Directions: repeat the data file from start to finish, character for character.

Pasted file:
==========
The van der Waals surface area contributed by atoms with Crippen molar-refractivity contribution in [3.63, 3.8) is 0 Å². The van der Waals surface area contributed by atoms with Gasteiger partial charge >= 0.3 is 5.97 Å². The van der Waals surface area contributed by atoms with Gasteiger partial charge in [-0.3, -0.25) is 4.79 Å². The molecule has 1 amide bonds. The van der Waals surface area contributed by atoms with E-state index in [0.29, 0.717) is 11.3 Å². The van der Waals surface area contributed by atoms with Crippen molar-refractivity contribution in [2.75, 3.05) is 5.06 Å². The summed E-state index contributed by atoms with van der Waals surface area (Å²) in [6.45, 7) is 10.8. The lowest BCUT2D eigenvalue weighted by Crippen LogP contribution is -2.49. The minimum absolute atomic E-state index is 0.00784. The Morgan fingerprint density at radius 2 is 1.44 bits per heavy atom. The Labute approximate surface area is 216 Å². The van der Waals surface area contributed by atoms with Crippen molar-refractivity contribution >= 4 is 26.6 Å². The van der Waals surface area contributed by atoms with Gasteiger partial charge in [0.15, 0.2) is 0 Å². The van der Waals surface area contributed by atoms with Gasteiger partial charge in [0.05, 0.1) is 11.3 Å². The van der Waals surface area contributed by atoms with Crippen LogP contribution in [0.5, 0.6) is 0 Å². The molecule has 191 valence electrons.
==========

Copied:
The van der Waals surface area contributed by atoms with Crippen molar-refractivity contribution in [3.63, 3.8) is 0 Å². The van der Waals surface area contributed by atoms with Gasteiger partial charge >= 0.3 is 5.97 Å². The van der Waals surface area contributed by atoms with Gasteiger partial charge in [-0.3, -0.25) is 4.79 Å². The molecule has 1 amide bonds. The van der Waals surface area contributed by atoms with E-state index in [0.29, 0.717) is 11.3 Å². The van der Waals surface area contributed by atoms with Crippen molar-refractivity contribution in [2.75, 3.05) is 5.06 Å². The summed E-state index contributed by atoms with van der Waals surface area (Å²) in [6.45, 7) is 10.8. The lowest BCUT2D eigenvalue weighted by Crippen LogP contribution is -2.49. The minimum absolute atomic E-state index is 0.00784. The Morgan fingerprint density at radius 2 is 1.44 bits per heavy atom. The Labute approximate surface area is 216 Å². The van der Waals surface area contributed by atoms with Crippen molar-refractivity contribution >= 4 is 26.6 Å². The van der Waals surface area contributed by atoms with Gasteiger partial charge in [0.15, 0.2) is 0 Å². The van der Waals surface area contributed by atoms with Gasteiger partial charge in [0.05, 0.1) is 11.3 Å². The van der Waals surface area contributed by atoms with Crippen LogP contribution in [0.5, 0.6) is 0 Å². The molecule has 191 valence electrons.